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The Atlantic Monthly, Vol. 13, No. 76, February, 1864 (Fiscle Part-X)

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User: disha
The Atlantic Monthly, Vol. 13, No. 76, February, 1864 (Fiscle Part-X)
When Paul Morphy Plays Seven Games Of Chess At Once And Blindfold, When
Young Colburn Gives _Impromptu_ Solution To A Mathematical Problem
Involving fifty-Six Figures, We Are Struck With Hopeless Wonder: Such
Power Is Separated by The Very Extent Of It From Our Mental Operations.
But When We Further Observe That These Feats Are Attended by Little Or
No Fatigue,--That This Is The Play, Not The Tension Of Faculty, We
Recognize A New Kind, Not Merely A New Degree, Of Intelligence. These
Men Seem To Leap, Not Labor Step By Step, To Their Results. Colburn Sees
The Complication Of Values, Morphy That Of Moves, As We See The Relation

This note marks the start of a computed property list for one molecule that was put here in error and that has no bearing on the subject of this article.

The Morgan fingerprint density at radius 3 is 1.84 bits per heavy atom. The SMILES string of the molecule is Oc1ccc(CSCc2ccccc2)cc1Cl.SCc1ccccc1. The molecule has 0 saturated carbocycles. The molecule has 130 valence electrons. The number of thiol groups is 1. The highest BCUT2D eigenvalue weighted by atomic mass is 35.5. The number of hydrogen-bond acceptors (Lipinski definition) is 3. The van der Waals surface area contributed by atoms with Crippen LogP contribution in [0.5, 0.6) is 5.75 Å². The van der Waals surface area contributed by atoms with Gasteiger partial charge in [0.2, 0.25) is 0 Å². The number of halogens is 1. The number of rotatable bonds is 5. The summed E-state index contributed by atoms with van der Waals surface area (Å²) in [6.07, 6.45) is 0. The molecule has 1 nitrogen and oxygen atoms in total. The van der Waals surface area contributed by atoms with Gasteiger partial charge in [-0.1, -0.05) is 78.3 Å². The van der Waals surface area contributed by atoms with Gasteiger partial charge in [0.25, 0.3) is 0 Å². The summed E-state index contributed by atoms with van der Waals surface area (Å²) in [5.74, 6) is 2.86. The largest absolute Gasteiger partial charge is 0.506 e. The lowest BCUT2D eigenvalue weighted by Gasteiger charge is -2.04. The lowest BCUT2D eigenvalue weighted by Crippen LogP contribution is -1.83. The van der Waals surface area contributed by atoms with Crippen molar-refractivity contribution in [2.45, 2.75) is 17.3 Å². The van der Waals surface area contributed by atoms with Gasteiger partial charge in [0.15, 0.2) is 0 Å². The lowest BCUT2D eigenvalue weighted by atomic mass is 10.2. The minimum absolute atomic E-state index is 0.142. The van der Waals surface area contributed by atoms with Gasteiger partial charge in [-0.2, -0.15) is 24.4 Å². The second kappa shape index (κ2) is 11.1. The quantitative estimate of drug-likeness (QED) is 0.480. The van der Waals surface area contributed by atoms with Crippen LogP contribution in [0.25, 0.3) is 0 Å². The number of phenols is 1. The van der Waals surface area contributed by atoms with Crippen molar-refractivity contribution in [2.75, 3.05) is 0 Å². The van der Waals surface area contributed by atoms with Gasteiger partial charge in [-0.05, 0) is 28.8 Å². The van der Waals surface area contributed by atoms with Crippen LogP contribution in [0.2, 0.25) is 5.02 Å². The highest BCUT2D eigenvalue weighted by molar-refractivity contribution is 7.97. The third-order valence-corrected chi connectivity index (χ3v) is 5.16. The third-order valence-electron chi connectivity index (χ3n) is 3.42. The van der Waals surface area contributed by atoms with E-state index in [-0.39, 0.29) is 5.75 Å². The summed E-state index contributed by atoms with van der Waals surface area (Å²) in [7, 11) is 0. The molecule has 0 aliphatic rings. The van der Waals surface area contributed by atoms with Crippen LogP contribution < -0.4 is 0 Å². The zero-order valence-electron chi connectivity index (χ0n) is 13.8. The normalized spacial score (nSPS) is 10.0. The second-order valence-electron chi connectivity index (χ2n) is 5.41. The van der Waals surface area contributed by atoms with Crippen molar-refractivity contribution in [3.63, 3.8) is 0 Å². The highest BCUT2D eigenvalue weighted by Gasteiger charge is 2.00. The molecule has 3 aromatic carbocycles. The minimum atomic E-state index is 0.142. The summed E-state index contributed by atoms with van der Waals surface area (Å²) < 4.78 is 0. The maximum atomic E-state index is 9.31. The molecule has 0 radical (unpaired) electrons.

Of Two And Two. What Is Multiform And Puzzling to Us Is Simple To Them,
As The Universe Lies Rounded and Is One Thought In the Original Mind. We
Seek In vain For The Secret Of This Mastery. It Is Private,--As Deeply
Hidden From Those Who Have As From Those Who Have It Not. They Cannot
Think Otherwise Than So, And To This Exercise Have Been Provoked by
Every Influence In life. The Boy Who Is An Organized arithmetic And
Geometry Will Count All The Hills Of Potatoes And Reckon The Kernels Of
Corn In a Bushel, And His Triangles Soon Begin To Cover The Barn-Door.

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